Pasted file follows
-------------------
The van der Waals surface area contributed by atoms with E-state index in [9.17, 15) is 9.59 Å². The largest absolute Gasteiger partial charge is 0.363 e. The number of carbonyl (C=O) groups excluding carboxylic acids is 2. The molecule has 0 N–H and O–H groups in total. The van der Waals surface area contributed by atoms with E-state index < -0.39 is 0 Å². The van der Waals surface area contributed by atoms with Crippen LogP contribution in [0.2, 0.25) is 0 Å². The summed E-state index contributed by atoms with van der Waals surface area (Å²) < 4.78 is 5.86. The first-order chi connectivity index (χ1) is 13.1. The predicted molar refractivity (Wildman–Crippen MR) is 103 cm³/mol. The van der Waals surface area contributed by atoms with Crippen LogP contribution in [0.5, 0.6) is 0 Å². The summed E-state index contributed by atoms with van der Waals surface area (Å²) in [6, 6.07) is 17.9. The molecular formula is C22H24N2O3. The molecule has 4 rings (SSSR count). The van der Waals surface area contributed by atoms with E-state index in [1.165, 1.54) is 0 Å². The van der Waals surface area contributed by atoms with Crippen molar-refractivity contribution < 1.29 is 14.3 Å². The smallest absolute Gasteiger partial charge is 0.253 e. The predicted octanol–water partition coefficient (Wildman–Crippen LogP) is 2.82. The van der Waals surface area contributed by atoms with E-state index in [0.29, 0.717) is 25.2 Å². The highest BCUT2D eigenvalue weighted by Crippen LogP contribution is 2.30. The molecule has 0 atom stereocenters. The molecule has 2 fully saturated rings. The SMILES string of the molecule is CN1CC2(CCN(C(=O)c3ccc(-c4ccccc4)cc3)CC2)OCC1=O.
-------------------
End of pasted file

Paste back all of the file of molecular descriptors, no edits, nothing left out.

The van der Waals surface area contributed by atoms with E-state index in [9.17, 15) is 9.59 Å². The largest absolute Gasteiger partial charge is 0.363 e. The number of carbonyl (C=O) groups excluding carboxylic acids is 2. The molecule has 0 N–H and O–H groups in total. The van der Waals surface area contributed by atoms with E-state index < -0.39 is 0 Å². The van der Waals surface area contributed by atoms with Crippen LogP contribution in [0.2, 0.25) is 0 Å². The summed E-state index contributed by atoms with van der Waals surface area (Å²) < 4.78 is 5.86. The first-order chi connectivity index (χ1) is 13.1. The predicted molar refractivity (Wildman–Crippen MR) is 103 cm³/mol. The van der Waals surface area contributed by atoms with Crippen LogP contribution in [0.5, 0.6) is 0 Å². The summed E-state index contributed by atoms with van der Waals surface area (Å²) in [6, 6.07) is 17.9. The molecular formula is C22H24N2O3. The molecule has 4 rings (SSSR count). The van der Waals surface area contributed by atoms with E-state index in [1.165, 1.54) is 0 Å². The van der Waals surface area contributed by atoms with Crippen molar-refractivity contribution < 1.29 is 14.3 Å². The smallest absolute Gasteiger partial charge is 0.253 e. The predicted octanol–water partition coefficient (Wildman–Crippen LogP) is 2.82. The van der Waals surface area contributed by atoms with E-state index in [0.29, 0.717) is 25.2 Å². The highest BCUT2D eigenvalue weighted by Crippen LogP contribution is 2.30. The molecule has 0 atom stereocenters. The molecule has 2 fully saturated rings. The SMILES string of the molecule is CN1CC2(CCN(C(=O)c3ccc(-c4ccccc4)cc3)CC2)OCC1=O.